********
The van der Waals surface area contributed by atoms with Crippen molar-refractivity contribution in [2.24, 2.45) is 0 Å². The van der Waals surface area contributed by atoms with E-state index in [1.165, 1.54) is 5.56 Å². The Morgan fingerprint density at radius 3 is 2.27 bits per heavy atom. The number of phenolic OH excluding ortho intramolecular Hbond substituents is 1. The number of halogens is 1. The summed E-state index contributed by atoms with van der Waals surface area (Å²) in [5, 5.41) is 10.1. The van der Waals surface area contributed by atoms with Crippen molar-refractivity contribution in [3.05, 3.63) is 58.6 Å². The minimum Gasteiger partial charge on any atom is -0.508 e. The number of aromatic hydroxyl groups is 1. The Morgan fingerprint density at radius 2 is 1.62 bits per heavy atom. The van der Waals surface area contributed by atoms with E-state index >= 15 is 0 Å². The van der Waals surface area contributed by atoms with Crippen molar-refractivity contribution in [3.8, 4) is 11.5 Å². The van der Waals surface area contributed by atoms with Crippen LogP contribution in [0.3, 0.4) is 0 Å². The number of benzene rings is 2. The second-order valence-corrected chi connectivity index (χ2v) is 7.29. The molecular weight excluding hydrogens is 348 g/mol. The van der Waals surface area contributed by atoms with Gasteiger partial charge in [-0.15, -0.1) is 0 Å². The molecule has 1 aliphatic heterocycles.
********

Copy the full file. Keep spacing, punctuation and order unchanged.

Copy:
The van der Waals surface area contributed by atoms with Crippen molar-refractivity contribution in [2.24, 2.45) is 0 Å². The van der Waals surface area contributed by atoms with E-state index in [1.165, 1.54) is 5.56 Å². The Morgan fingerprint density at radius 3 is 2.27 bits per heavy atom. The number of phenolic OH excluding ortho intramolecular Hbond substituents is 1. The number of halogens is 1. The summed E-state index contributed by atoms with van der Waals surface area (Å²) in [5, 5.41) is 10.1. The van der Waals surface area contributed by atoms with Crippen molar-refractivity contribution in [3.05, 3.63) is 58.6 Å². The minimum Gasteiger partial charge on any atom is -0.508 e. The number of aromatic hydroxyl groups is 1. The Morgan fingerprint density at radius 2 is 1.62 bits per heavy atom. The van der Waals surface area contributed by atoms with E-state index >= 15 is 0 Å². The van der Waals surface area contributed by atoms with Crippen molar-refractivity contribution in [3.8, 4) is 11.5 Å². The van der Waals surface area contributed by atoms with Crippen LogP contribution in [0.3, 0.4) is 0 Å². The number of benzene rings is 2. The second-order valence-corrected chi connectivity index (χ2v) is 7.29. The molecular weight excluding hydrogens is 348 g/mol. The van der Waals surface area contributed by atoms with Gasteiger partial charge in [-0.15, -0.1) is 0 Å². The molecule has 1 aliphatic heterocycles.